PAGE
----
u 1 ( x 12 ) = x 12 x 1 u 1 ( x 1 ) = x 12 x 7 u 1 ( x 7 ) , ( 21 )
is built up by the network in steps:

u 1 ( x 12 ) = x 12 x 7 x 7 x 1 u 1 ( x 1 ) = 1 x 11 2 x 1 u 1 ( x 1 ) ( 22 )
It is easily verified that this corresponds to

2 V R 0 { 1 + α [ T - T 0 ] } . ( 23 )

It will be appreciated that the calculation of power, P, and associated uncertainty is simply one implementation of the invention. It is envisaged that the invention could be implemented in any measurement system. It will be appreciated that where necessary, individual modules could be defined to accept any number of inputs, not merely the univariate and bivariate cases shown. In that case, the function associated with the modulewill not be as simple as the common unary and binary mathematical operations. For instance, the sub-network of modules 6, 8, 9, 10 and 11 could be replaced with a single module associated with the function ƒ(T,T0,R0,α)=R0[1+α(T−T0)]. This module accepts four inputs (from modules 2, 3, 4 and 5).

A third preferred form of the invention as shown in FIG. 3 illustrates the correct handling of correlation between input quantities. A measurement system is envisaged for the purpose of estimating the resistive component of impedance of an electrical circuit element. Measurements provide estimates of the voltage across the element of interest (x1), the current through it (x2), and the phase difference (x3) between the potential difference and the current. The standard uncertainties for these estimates are u1(x1), u2 (x2), and u3(x3). In addition, the magnitude of correlation between these quantities has been estimated and is represented by the correlation coefficients r12, r23 and r13 (values are symmetric, so r12 equals r21 etc).

The equation used to obtain an estimate of the resistance (x6) is

x 6 = x 1 cos x 3 x 2 . ( 24 )

This can be broken down into the intermediate-step modules as shown at 300:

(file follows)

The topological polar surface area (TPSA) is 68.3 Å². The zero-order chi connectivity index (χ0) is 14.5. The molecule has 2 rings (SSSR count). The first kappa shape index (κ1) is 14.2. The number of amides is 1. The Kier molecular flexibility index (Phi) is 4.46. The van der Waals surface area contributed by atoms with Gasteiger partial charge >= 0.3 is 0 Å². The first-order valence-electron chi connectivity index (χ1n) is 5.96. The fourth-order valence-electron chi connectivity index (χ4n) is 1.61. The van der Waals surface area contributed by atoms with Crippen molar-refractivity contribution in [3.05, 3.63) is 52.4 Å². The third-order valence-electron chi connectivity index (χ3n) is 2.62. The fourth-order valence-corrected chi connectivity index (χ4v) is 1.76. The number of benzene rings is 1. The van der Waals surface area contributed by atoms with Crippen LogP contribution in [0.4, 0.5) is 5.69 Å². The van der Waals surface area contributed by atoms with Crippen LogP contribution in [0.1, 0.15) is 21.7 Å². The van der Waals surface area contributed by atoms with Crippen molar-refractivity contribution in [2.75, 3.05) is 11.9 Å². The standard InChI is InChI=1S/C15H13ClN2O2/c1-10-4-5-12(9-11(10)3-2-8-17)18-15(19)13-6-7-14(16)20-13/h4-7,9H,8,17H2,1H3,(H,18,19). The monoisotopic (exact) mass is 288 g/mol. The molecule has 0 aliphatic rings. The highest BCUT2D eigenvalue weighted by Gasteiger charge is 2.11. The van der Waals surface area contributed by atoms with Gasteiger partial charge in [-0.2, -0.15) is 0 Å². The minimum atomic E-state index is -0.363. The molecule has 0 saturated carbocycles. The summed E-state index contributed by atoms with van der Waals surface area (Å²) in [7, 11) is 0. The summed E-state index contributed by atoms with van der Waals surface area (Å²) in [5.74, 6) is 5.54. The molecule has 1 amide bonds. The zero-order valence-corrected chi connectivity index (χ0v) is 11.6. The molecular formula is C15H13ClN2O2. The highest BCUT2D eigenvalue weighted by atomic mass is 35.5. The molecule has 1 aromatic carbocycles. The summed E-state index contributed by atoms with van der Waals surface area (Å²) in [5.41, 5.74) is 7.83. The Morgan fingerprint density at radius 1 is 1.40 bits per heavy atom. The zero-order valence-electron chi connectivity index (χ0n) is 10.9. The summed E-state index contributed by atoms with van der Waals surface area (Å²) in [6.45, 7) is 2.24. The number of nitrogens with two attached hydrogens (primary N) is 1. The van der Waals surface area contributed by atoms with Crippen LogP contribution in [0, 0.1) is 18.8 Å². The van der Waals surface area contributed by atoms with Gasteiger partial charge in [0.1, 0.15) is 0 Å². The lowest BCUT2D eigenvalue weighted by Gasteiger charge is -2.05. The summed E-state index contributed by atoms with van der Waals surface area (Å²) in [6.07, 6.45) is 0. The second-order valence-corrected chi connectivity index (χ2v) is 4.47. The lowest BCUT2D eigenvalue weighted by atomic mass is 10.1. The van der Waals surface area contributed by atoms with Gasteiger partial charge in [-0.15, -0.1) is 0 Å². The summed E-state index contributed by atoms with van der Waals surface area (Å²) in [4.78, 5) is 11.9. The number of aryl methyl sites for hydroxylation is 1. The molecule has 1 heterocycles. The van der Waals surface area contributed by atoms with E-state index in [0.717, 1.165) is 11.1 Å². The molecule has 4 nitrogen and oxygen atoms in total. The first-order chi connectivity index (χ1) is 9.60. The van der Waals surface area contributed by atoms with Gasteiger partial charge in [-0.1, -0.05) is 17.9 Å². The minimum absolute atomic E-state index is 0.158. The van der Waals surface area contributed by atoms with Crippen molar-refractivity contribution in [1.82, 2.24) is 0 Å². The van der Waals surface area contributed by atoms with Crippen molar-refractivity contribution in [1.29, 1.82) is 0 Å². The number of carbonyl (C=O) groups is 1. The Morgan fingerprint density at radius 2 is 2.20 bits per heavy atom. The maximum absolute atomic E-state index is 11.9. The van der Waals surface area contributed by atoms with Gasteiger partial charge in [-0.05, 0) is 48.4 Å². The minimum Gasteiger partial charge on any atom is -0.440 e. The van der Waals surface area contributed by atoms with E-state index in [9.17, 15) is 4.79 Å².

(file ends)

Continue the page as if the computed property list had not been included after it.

x6=x4x5;  (25)
x5=cos x3;  (26)
x 4 =x 1 /x 2.  (27)
and then equation (1) is applied.

The associated partial derivatives break down as

x 6 x 4 = x 5 ; x 6 x 5 = x 4 ; ( 28 ) x 5 x 3 = - sin x 3 ; ( 29 ) x 4 x 1 = 1 x 2 ; x 4 x 2 = - x 1 x 2 2 . ( 30 )
and then equation (4) is applied.

So the three uncertainty components in x6 are:

u 1 ( x 6 ) = x 6 x 4 x 4 x 1 u 1 ( x 1 ) = x 5 x 2 u 1 ( x 1 ) ; ( 31 ) u 2 ( x 6 ) = x 6 x 4 x 4 x 2 u 2 ( x 2 ) = x 5 x 1 x 2 2 u 2 ( x 2 ) ; ( 32 ) u 3 ( x 6 ) = x 6 x 5 x 5 x 3 u 3 ( x 3 ) = x 4 sin x 3 u 3 ( x 3 ) . ( 33 )

In cases where correlation exists between the inputs the standard uncertainty of the estimate of the resistance value is then calculated from the components using the equation

u x N 2 ( x N ) = i = 1 n j = 1 n u i ( x N ) r ij u j ( x N ) ( 34 )
instead of equation (2), to which equation (34) reduces when the inputs are uncorrelated.

A fourth preferred form of the invention extends the technique to measurement of an m-component quantity (vector).

A module function is defined in this preferred form as a vector function of the m-dimensional direct inputs to the module, returning an m-component value. The n module uncertainty components contributing to the uncertainty in the output are now mm matrices. Vectors are assumed to be column vectors and are denoted in lowercase symbols with bold typeface; matrices are denoted in upper case symbols in bold typeface. When referring to a component of a vector quantity italic typeface is used and a second subscript identifies the component, e.g. the kth component of x1 is denoted xki.